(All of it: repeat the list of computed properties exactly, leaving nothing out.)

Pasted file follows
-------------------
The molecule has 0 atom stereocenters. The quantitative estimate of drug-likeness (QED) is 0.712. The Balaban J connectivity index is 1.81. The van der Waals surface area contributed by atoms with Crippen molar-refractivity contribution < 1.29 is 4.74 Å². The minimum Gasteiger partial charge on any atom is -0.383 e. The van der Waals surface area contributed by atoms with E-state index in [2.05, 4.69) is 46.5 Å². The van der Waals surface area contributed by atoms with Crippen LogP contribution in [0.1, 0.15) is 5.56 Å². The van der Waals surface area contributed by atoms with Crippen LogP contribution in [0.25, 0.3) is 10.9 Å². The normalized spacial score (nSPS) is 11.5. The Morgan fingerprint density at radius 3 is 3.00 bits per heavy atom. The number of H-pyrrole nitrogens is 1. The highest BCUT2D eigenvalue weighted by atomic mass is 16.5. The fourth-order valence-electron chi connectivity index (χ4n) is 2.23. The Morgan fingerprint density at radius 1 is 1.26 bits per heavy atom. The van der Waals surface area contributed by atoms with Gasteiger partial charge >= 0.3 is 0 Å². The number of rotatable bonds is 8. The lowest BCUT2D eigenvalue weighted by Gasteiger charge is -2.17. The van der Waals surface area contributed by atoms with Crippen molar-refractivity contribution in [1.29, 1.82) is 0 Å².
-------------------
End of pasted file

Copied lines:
The molecule has 0 atom stereocenters. The quantitative estimate of drug-likeness (QED) is 0.712. The Balaban J connectivity index is 1.81. The van der Waals surface area contributed by atoms with Crippen molar-refractivity contribution < 1.29 is 4.74 Å². The minimum Gasteiger partial charge on any atom is -0.383 e. The van der Waals surface area contributed by atoms with E-state index in [2.05, 4.69) is 46.5 Å². The van der Waals surface area contributed by atoms with Crippen LogP contribution in [0.1, 0.15) is 5.56 Å². The van der Waals surface area contributed by atoms with Crippen LogP contribution in [0.25, 0.3) is 10.9 Å². The normalized spacial score (nSPS) is 11.5. The Morgan fingerprint density at radius 3 is 3.00 bits per heavy atom. The number of H-pyrrole nitrogens is 1. The highest BCUT2D eigenvalue weighted by atomic mass is 16.5. The fourth-order valence-electron chi connectivity index (χ4n) is 2.23. The Morgan fingerprint density at radius 1 is 1.26 bits per heavy atom. The van der Waals surface area contributed by atoms with Gasteiger partial charge >= 0.3 is 0 Å². The number of rotatable bonds is 8. The lowest BCUT2D eigenvalue weighted by Gasteiger charge is -2.17. The van der Waals surface area contributed by atoms with Crippen molar-refractivity contribution in [1.29, 1.82) is 0 Å².